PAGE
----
13. Page 224: "Carolinites genacinaca was alive between 488 and 433 million years.... a period known as the Ordovician". No, that was a period that spans the Ordovician and Silurian. The Ordovician spanned 488 to 444Ma and the Silurian 444 to 416Ma.

14. Page 240. The caption to the picture is "Peripatus: ......". No, the picture is of Aysheaia.

The above are just a sample. For a book that retails at £25 we really deserve better. As a geoscientist with a particular interest in evolution the errors were glaring. As a scientist, the misuse of words like `prove' were disturbing. An interested lay reader would reasonably expect the text to be accurate. It isn't.

I am quite sure David Attenborough never read this book before printing and distribution. He would never have allowed it to go out under his name.

I suggest giving this book a miss.
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on 22 January 2011
Very disappointing. The main text is by Mark Kaplan with "inserts" by Attenborough, which frankly serve only to interrupt the flow of the narrative. Although some of the plates are good the illustrations overall are repetitive and dark rendering them quite useless. There is a very serious error when dealing with Pikaia when Kaplan confuses the notochord, an axial stiffening rod to which swimming muscles are attached and the beginnings of the vertebral column, with the dorsal nerve cord the origin of the vertebrate spinal cord. Descriptions of the role and fate of the notochord in Urochordates and Cephalochordates are therefore compromised. And I would suggest that "heavy brass microscopes" are the choice of the 19th century field biologist rather than those of today. The subject has been covered better by others such as Jay Gould.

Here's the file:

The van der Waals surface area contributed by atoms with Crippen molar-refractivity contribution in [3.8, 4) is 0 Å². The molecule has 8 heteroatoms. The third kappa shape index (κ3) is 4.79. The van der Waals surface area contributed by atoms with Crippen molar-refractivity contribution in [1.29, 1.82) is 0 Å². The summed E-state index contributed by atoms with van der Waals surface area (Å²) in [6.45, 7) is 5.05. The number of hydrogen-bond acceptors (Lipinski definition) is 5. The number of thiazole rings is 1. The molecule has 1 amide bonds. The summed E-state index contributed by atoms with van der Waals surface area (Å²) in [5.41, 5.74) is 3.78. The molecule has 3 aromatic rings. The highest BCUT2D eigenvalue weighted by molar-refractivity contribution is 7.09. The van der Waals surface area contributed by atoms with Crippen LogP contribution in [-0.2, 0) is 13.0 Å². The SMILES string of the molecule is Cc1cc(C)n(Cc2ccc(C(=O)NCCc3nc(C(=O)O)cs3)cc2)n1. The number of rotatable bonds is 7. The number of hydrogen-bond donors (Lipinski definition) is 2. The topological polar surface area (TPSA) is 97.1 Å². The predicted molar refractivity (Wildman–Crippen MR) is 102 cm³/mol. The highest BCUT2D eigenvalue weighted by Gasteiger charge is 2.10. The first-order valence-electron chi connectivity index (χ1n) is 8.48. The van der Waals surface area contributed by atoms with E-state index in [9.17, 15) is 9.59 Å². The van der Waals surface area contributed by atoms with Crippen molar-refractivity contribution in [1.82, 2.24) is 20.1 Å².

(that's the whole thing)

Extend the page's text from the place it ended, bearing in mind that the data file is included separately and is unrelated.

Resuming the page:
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on 21 January 2012
Although entitled "David Attenboroughs First Life" the excellent text is written by Maatt Kaplan. It would appear the only contribution Attenborough makes is the introduction.I think Attenborough has developed the cult of the great "I am"not only in taking maximum credit for the book but also the far to excessive number of times che appears in tthe pictures.
The story is basically a history of evolution from first life to the present day.It is very well written by Kaplan who should be congratulated on an excellent effort.
The photographs are abysmally poor being under exposed or out of focus and should never have been prined while the best pictures are distorted by being over 2 pages

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on 21 November 2010
First class! Informative, well written, exciting, beautifully illustrated, gripping and educational. I own several of David Attenborough's books but this is the best.
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on 7 January 2011
Great book. A great mix of facts and superb photography punctuated by personal experiences of Attenborough. I missed the TV series but this book has made me want to watch.
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on 28 October 2011
I bought this as a gift for my father who had seen the TV programme, aired a little while ago on the BBC. He loves it.
He says it is amazing to read all about it in true, classic Attenborough style!
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on 17 February 2011
It was great to see the Burgess Shale fossils and others coming to life in the television series but if you've seen the programmes and you'd now like an in depth and accessible discussion of the discoveries and the thinking that went into those impressive reconstructions it's definitely worth reading this book. It works well as a 21st century prequel to 'Life on Earth' as there have been so many discoveries since that landmark series - but I think that they've slightly over-emphasised the connection with David Attenborough who provides some thoughtful linking sections. However Matt Kaplan's text is worth reading in it's own right and the reconstructions and evocative photographs of remote fossil sites are suitably sumptuous. Having learned more of the background to the story, I'm ready to watch the television series again.
Richard Fortey appears in the book, as he did in the film, in the section on Moroccan trilobites - there's an astonishing variety of trilobite fossils in Morocco - and if you enjoy this book you might also like Fortey's 'Trilobite! Eyewitness to Evolution'.
Andrew Parker's 'In the Blink of an Eye' covers the same 'big bang' of evolution but with a different emphasis.